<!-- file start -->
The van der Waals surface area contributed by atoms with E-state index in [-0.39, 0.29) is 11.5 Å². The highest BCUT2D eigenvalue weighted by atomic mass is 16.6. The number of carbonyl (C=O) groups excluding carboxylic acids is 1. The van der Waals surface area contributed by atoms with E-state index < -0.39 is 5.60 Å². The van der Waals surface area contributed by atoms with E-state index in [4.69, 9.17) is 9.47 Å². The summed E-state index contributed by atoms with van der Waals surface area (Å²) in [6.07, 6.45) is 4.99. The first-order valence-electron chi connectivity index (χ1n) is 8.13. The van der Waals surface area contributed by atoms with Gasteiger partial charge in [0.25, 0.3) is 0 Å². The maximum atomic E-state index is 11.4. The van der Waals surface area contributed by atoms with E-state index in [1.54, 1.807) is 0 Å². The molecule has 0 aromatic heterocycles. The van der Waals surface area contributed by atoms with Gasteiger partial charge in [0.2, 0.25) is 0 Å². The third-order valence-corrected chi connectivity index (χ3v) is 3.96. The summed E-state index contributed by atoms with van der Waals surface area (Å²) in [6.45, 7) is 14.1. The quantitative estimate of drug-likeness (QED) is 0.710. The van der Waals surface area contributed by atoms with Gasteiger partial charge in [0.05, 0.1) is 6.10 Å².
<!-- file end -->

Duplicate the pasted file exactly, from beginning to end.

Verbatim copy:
The van der Waals surface area contributed by atoms with E-state index in [-0.39, 0.29) is 11.5 Å². The highest BCUT2D eigenvalue weighted by atomic mass is 16.6. The number of carbonyl (C=O) groups excluding carboxylic acids is 1. The van der Waals surface area contributed by atoms with E-state index < -0.39 is 5.60 Å². The van der Waals surface area contributed by atoms with E-state index in [4.69, 9.17) is 9.47 Å². The summed E-state index contributed by atoms with van der Waals surface area (Å²) in [6.07, 6.45) is 4.99. The first-order valence-electron chi connectivity index (χ1n) is 8.13. The van der Waals surface area contributed by atoms with Gasteiger partial charge in [0.25, 0.3) is 0 Å². The maximum atomic E-state index is 11.4. The van der Waals surface area contributed by atoms with E-state index in [1.54, 1.807) is 0 Å². The molecule has 0 aromatic heterocycles. The van der Waals surface area contributed by atoms with Gasteiger partial charge in [0.2, 0.25) is 0 Å². The third-order valence-corrected chi connectivity index (χ3v) is 3.96. The summed E-state index contributed by atoms with van der Waals surface area (Å²) in [6.45, 7) is 14.1. The quantitative estimate of drug-likeness (QED) is 0.710. The van der Waals surface area contributed by atoms with Gasteiger partial charge in [0.05, 0.1) is 6.10 Å².